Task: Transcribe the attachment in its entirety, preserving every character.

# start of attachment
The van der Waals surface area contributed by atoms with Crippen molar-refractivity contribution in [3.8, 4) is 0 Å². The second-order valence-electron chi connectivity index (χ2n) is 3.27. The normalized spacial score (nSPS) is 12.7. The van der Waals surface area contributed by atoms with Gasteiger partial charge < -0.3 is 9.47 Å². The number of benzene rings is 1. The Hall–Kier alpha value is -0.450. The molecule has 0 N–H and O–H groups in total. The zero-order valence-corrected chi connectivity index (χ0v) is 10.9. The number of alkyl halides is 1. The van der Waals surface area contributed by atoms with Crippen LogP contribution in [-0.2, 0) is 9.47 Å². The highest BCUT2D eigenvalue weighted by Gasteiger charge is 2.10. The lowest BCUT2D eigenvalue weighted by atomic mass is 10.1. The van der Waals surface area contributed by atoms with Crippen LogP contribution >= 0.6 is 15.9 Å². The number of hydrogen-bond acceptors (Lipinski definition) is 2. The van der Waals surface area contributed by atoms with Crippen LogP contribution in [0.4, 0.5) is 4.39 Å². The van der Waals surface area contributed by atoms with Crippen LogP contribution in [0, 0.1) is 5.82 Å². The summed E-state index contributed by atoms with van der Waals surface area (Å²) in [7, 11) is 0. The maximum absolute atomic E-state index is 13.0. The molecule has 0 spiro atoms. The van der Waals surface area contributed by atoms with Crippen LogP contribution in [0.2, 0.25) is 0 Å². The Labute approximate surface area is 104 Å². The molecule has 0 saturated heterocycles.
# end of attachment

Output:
The van der Waals surface area contributed by atoms with Crippen molar-refractivity contribution in [3.8, 4) is 0 Å². The second-order valence-electron chi connectivity index (χ2n) is 3.27. The normalized spacial score (nSPS) is 12.7. The van der Waals surface area contributed by atoms with Gasteiger partial charge < -0.3 is 9.47 Å². The number of benzene rings is 1. The Hall–Kier alpha value is -0.450. The molecule has 0 N–H and O–H groups in total. The zero-order valence-corrected chi connectivity index (χ0v) is 10.9. The number of alkyl halides is 1. The van der Waals surface area contributed by atoms with Crippen LogP contribution in [-0.2, 0) is 9.47 Å². The highest BCUT2D eigenvalue weighted by Gasteiger charge is 2.10. The lowest BCUT2D eigenvalue weighted by atomic mass is 10.1. The van der Waals surface area contributed by atoms with Crippen LogP contribution >= 0.6 is 15.9 Å². The number of hydrogen-bond acceptors (Lipinski definition) is 2. The van der Waals surface area contributed by atoms with Crippen LogP contribution in [0.4, 0.5) is 4.39 Å². The van der Waals surface area contributed by atoms with Crippen LogP contribution in [0, 0.1) is 5.82 Å². The summed E-state index contributed by atoms with van der Waals surface area (Å²) in [7, 11) is 0. The maximum absolute atomic E-state index is 13.0. The molecule has 0 spiro atoms. The van der Waals surface area contributed by atoms with Crippen LogP contribution in [0.2, 0.25) is 0 Å². The Labute approximate surface area is 104 Å². The molecule has 0 saturated heterocycles.